Google also offers client-side encryption for Google Drive and Docs, Sheets, and Slides. To ensure that Google really cannot read your encrypted files, you'll need to choose a key access service partner, which is essentially a service that holds your private keys, or develop your own key service solution using Google's API specification.
However, built-in client-side encryption is currently only available for Enterprise-level users of Google Workspace. If you are a private or small business user, you'll need to use a third-party encryption tool like Cryptomator.
Verdict: Koofr offers client-side encryption for all user plans while Google restricts it to Enterprise-level users.
Both Koofr and Google are freemium services, which means that you can get started with either of them with a free basic plan. All Koofr users get 10 GB of cloud storage space for free, and Google Drive is included for all personal Google accounts with 15 GB of free storage. With Google, however, that storage is shared between Drive, Gmail, and Google Photos.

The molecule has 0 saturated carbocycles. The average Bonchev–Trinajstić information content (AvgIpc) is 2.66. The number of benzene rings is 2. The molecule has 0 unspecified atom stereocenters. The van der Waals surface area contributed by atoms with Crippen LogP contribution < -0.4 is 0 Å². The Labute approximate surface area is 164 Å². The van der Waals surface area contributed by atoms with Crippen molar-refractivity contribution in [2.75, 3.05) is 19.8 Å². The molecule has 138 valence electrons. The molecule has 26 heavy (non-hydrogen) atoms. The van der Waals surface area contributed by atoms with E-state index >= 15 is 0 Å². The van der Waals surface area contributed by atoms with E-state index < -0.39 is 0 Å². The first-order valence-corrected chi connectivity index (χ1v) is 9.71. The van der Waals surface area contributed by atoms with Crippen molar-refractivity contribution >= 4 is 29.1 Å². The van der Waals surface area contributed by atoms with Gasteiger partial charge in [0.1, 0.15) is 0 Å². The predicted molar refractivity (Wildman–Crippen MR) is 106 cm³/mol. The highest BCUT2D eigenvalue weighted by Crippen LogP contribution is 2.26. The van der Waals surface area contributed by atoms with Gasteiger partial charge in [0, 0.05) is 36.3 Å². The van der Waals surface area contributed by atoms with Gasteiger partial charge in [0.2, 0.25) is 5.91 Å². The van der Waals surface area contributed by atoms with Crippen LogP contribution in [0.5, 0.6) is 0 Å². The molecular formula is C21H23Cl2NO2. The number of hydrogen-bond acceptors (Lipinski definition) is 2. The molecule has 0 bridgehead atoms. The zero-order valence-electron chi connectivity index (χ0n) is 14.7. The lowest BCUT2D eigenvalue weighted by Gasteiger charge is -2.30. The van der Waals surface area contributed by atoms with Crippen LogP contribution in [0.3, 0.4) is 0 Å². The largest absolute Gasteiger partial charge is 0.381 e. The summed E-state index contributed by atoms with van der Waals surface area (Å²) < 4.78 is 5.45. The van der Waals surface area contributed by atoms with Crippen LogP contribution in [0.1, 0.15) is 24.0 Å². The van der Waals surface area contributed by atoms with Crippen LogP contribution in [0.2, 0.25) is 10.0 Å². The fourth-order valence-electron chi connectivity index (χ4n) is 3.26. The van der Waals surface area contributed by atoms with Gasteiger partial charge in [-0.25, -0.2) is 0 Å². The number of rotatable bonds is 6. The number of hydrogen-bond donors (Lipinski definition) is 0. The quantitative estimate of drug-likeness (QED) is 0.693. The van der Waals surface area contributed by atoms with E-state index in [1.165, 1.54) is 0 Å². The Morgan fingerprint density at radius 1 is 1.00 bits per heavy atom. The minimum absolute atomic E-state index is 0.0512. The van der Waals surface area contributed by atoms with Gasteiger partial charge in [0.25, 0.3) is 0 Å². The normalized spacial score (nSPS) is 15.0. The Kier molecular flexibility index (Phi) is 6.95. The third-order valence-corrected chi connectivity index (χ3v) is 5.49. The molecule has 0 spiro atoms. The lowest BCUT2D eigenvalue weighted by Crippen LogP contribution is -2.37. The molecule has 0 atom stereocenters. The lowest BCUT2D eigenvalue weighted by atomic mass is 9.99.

Google users can expand their storage with Google One, which increases the allocated storage space as well as adds extra features to products like Google Photos. Three plan options are offered, with subscriptions available on both a monthly and annual basis.
|100 GB||200 GB||2 TB|
|1.99 €/mo||2.99 €/mo||9.99 €/mo|
|19.99 €/y||29.99 €/y||99.99 €/y|
'prices as of 14. 6. 2023.'
Google Drive is also included in Google Workspace, which is a suite of productivity and collaboration software for enterprises.